The Sunday Guardian - - The Week -

Aditya Pra­teek Singh Siso­dia, the 32-yearold rap­per known by his stage name Badshah, grew up in Chandi­garh and started his rap ca­reer back in 2006, when there wasn’t much of a hip-hop scene in any In­dian city, least of all in Chandi­garh. He started out rap­ping in English, like every­one does, fol­low­ing in the foot­steps of his Amer­i­can he­roes from New York and Cal­i­for­nia. But soon, he felt the need to make mu­sic that was more per­sonal and more rooted to his im­me­di­ate set­ting. So Badshah started writ­ing lyrics in Pun­jabi and Hindi, and made songs that had in­stant ap­peal for young lis­ten­ers.

It was in 2012 that he got his first Bol­ly­wood song, “Satur­day Satur­day”, for Humpty Sharma Ki Dhu­la­nia. This song main­streamed Badshah like never be­fore, es­ca­lat­ing his pop­u­lar­ity to a whole new level. It also pro­vided the tem­plate for the kind of songs that Badshah would be­come known for in the fu­ture: party an­thems like “DJ Wale Babu” and “Abhi Toh Party Shuru Hui Hai” that have at­tained the sta­tus of clas­sics in In­dian film mu­sic.

The singer be­lieves that it was his child­hood pas­sion for mu­sic that guided him to this stage in his ca­reer. Badshah tells Guardian 20, “While grow­ing up, I was al­ways in­clined to­wards mu­sic, but no one in my fam­ily was in­volved in mu­sic pro­fes­sion­ally. We all just loved lis­ten­ing to it. Then I was in­tro­duced to this new form of sto­ry­telling called rap­ping. It was be­ing prac­ticed in the West and a lot of black peo­ple were us­ing it as a medium to voice their opin­ion, to en­ter­tain, to ex­press them­selves and to tell their sto­ries to every­one. I loved it and I in­stantly thought of do­ing it in my own way. Though I ini­tially started as an English rap­per, I soon re­alised that if I wanted to con­nect with peo­ple of my coun­try and tell my story, then it needed to be done in Hindi.”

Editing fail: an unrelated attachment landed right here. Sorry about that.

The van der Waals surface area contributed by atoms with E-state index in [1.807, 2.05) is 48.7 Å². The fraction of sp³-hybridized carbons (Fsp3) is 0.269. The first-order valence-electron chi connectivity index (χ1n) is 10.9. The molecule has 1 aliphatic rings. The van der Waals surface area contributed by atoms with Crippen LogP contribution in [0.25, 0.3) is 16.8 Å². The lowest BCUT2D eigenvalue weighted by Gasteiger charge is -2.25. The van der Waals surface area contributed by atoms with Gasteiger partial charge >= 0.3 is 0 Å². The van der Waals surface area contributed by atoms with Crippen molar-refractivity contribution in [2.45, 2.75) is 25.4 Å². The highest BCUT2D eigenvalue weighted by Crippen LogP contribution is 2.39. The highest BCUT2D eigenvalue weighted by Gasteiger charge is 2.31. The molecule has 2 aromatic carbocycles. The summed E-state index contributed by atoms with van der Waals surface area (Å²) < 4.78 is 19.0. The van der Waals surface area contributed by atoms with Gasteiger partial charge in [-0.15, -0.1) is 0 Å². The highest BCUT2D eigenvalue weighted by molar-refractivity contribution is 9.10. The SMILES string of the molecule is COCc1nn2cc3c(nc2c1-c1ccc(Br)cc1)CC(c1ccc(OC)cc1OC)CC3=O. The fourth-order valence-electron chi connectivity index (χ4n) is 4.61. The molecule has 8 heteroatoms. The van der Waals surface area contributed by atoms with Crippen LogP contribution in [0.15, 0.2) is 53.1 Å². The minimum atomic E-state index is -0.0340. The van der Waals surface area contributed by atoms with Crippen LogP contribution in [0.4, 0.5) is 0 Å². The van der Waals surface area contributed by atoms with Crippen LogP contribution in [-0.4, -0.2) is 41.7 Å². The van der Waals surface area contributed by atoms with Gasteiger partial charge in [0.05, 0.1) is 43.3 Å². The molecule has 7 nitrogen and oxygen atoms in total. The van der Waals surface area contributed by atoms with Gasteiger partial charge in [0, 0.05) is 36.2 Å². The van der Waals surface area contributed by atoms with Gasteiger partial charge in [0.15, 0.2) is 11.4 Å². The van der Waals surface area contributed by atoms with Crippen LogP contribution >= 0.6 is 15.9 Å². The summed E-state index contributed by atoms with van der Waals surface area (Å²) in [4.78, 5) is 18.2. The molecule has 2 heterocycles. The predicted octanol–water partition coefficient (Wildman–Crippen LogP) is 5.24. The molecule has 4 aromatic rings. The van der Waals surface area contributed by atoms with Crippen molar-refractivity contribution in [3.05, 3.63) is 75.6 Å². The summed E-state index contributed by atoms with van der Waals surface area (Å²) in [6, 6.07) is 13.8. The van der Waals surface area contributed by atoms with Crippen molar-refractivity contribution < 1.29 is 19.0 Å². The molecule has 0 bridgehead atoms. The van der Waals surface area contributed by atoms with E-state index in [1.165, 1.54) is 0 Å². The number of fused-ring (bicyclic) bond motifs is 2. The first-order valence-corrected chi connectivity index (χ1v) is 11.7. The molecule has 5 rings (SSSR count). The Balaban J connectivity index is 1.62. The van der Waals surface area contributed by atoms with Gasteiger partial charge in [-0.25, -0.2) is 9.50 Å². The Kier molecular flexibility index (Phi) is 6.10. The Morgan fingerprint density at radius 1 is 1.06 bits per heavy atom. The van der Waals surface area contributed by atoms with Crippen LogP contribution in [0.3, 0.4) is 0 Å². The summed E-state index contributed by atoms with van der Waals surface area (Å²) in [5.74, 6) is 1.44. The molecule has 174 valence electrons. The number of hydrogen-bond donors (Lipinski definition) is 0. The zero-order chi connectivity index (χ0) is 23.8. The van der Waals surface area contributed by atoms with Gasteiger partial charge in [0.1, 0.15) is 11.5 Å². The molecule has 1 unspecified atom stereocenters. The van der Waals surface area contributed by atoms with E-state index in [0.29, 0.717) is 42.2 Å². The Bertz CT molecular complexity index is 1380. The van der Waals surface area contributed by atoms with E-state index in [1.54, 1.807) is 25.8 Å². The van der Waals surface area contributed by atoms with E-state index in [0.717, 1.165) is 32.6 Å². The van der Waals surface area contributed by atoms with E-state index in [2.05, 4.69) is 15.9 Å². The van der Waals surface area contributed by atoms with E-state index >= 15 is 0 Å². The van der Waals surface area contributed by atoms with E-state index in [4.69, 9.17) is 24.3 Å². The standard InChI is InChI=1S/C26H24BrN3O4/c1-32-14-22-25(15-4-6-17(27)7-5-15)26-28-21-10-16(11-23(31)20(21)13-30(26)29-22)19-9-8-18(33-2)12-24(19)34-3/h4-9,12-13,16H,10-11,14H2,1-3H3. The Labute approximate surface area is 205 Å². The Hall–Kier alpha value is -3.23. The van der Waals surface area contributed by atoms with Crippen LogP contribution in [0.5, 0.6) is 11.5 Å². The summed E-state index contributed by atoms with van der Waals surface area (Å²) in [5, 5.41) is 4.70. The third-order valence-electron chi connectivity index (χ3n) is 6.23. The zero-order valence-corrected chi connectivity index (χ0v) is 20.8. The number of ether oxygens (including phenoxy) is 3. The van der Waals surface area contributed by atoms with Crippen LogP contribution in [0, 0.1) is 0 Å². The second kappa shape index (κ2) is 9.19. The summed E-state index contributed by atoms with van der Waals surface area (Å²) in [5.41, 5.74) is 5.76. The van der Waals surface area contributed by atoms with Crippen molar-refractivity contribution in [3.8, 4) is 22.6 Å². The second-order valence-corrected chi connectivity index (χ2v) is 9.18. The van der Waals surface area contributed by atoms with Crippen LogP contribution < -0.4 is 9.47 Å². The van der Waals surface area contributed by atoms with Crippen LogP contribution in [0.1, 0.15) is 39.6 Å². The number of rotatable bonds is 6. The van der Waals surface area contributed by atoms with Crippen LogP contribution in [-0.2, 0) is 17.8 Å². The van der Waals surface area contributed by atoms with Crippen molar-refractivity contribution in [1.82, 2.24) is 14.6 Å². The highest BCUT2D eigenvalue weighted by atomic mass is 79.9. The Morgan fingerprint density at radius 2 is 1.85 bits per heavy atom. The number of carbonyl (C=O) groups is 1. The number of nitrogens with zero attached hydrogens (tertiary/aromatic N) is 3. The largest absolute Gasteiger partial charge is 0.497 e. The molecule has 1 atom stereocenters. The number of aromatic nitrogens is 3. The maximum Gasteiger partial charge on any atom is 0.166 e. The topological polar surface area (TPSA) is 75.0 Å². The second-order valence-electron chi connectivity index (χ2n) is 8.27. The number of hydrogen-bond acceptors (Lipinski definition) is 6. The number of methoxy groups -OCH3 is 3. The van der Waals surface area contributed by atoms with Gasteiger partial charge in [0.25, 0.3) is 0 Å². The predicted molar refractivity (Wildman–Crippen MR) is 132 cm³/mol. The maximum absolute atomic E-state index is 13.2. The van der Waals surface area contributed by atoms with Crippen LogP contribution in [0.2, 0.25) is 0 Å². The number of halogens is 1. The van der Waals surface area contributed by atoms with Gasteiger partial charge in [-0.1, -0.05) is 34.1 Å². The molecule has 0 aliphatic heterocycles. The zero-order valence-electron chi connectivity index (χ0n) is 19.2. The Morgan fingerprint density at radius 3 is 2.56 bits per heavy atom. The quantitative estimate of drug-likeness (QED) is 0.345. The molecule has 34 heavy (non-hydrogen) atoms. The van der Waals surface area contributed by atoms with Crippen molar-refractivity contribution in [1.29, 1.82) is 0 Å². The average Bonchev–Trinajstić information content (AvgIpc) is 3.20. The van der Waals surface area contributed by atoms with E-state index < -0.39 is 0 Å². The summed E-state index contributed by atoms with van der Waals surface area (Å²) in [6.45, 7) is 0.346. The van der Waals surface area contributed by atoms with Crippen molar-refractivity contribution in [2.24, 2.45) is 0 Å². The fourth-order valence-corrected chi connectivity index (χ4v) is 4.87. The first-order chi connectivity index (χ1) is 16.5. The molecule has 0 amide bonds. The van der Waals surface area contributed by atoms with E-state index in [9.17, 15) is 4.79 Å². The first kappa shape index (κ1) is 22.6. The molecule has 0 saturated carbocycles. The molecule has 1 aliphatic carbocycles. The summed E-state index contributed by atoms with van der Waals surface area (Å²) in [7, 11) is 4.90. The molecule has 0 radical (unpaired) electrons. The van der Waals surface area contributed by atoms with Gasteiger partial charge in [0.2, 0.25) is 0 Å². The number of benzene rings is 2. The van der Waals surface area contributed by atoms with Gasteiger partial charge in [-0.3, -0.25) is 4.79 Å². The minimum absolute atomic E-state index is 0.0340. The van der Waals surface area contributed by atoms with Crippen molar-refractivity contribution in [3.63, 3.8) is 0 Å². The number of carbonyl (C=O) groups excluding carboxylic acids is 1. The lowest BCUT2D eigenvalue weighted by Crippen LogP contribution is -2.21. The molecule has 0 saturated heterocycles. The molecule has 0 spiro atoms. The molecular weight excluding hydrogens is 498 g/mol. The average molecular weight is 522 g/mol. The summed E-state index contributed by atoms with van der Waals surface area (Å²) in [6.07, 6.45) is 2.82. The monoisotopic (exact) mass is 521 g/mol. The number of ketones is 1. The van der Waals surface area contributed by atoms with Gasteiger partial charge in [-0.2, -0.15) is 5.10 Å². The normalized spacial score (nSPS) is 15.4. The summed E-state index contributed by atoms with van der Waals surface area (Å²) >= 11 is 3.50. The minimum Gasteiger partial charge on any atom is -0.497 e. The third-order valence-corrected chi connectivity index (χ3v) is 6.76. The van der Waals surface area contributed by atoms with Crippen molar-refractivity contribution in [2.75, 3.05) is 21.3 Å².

As a young man, Badshah com­pleted his grad­u­a­tion in civil en­gi­neer­ing for his fam­ily’s sake, know­ing all the while that he wanted to be a pro­fes­sional mu­si­cian. “My fam­ily,” he says, “wasn’t sup­port­ive at that time. The rea­son be­ing, I be­long to a mid­dle-class fam­ily. They ex­pected me to be­come an en­gi­neer or a doc­tor. An­other thing was, there was no rap­per in the in­dus­try for any sort of ref­er­ence who could set a bench­mark. There were singers but I wanted to do some­thing that was com­pletely un­heard of.”

His early days in the in­dus­try were full of chal­lenges. Yet the vir­tual lack of com­pe­ti­tion was the sil­ver lin­ing. He says, “In a way it was easy be­cause I had no com­pe­ti­tion, and dif­fi­cult be­cause I had no idea how it was go­ing to be like. But ap­par­ently, it all turned out to be very well for me.”

Fol­low­ing his Bol­ly­wood suc­cess, the rap­per re­cently launched his first in­de­pen­dent al­bum, O.N.E. (Orig­i­nal Never Ends), in Au­gust this year—an al­bum he had been work­ing on since the last three years. Badshah says, “Work­ing on this al­bum was very over­whelm­ing but ex­haust­ing at the same time. It is some­thing that I’d been work­ing on for the past three years. The ti­tle says ‘Orig­i­nal Never Ends’ and I be­lieve in that. It has 17 songs and I don’t see any­one mak­ing that many songs in to­day’s time. The best part is that none of them [the songs] are re­makes, all of them are orig­i­nals. It is some­thing that is very close to my heart.”

It’s thanks to artistes like Badshah that hip-hop cul­ture has now be­gun to flour-

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